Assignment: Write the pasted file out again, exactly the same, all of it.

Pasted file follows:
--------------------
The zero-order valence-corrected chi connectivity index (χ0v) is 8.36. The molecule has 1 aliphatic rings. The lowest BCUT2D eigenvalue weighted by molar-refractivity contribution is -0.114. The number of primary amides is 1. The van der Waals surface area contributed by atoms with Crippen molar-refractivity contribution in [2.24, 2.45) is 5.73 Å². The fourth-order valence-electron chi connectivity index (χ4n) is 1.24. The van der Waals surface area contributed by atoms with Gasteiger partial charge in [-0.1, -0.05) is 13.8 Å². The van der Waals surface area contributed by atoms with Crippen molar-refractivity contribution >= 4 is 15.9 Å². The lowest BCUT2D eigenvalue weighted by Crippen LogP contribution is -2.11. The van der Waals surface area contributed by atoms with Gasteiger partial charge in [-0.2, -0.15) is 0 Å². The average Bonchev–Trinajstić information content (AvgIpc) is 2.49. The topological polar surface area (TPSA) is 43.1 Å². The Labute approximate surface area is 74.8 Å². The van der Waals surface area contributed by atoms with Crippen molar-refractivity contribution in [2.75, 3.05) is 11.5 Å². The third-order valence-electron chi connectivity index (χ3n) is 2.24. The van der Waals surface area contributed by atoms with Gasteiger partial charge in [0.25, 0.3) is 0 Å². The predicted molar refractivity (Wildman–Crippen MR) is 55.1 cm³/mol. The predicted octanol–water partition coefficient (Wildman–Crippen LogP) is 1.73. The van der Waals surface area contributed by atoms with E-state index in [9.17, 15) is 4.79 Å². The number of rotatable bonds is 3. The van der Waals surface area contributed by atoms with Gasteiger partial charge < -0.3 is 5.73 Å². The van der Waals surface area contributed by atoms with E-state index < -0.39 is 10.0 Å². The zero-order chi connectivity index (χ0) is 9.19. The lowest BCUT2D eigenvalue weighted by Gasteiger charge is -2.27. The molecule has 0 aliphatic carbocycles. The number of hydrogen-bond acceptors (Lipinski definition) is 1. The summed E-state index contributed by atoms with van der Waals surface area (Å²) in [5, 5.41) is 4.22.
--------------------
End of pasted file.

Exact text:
The zero-order valence-corrected chi connectivity index (χ0v) is 8.36. The molecule has 1 aliphatic rings. The lowest BCUT2D eigenvalue weighted by molar-refractivity contribution is -0.114. The number of primary amides is 1. The van der Waals surface area contributed by atoms with Crippen molar-refractivity contribution in [2.24, 2.45) is 5.73 Å². The fourth-order valence-electron chi connectivity index (χ4n) is 1.24. The van der Waals surface area contributed by atoms with Gasteiger partial charge in [-0.1, -0.05) is 13.8 Å². The van der Waals surface area contributed by atoms with Crippen molar-refractivity contribution >= 4 is 15.9 Å². The lowest BCUT2D eigenvalue weighted by Crippen LogP contribution is -2.11. The van der Waals surface area contributed by atoms with Gasteiger partial charge in [-0.2, -0.15) is 0 Å². The average Bonchev–Trinajstić information content (AvgIpc) is 2.49. The topological polar surface area (TPSA) is 43.1 Å². The Labute approximate surface area is 74.8 Å². The van der Waals surface area contributed by atoms with Crippen molar-refractivity contribution in [2.75, 3.05) is 11.5 Å². The third-order valence-electron chi connectivity index (χ3n) is 2.24. The van der Waals surface area contributed by atoms with Gasteiger partial charge in [0.25, 0.3) is 0 Å². The predicted molar refractivity (Wildman–Crippen MR) is 55.1 cm³/mol. The predicted octanol–water partition coefficient (Wildman–Crippen LogP) is 1.73. The van der Waals surface area contributed by atoms with E-state index in [9.17, 15) is 4.79 Å². The number of rotatable bonds is 3. The van der Waals surface area contributed by atoms with Gasteiger partial charge < -0.3 is 5.73 Å². The van der Waals surface area contributed by atoms with E-state index < -0.39 is 10.0 Å². The zero-order chi connectivity index (χ0) is 9.19. The lowest BCUT2D eigenvalue weighted by Gasteiger charge is -2.27. The molecule has 0 aliphatic carbocycles. The number of hydrogen-bond acceptors (Lipinski definition) is 1. The summed E-state index contributed by atoms with van der Waals surface area (Å²) in [5, 5.41) is 4.22.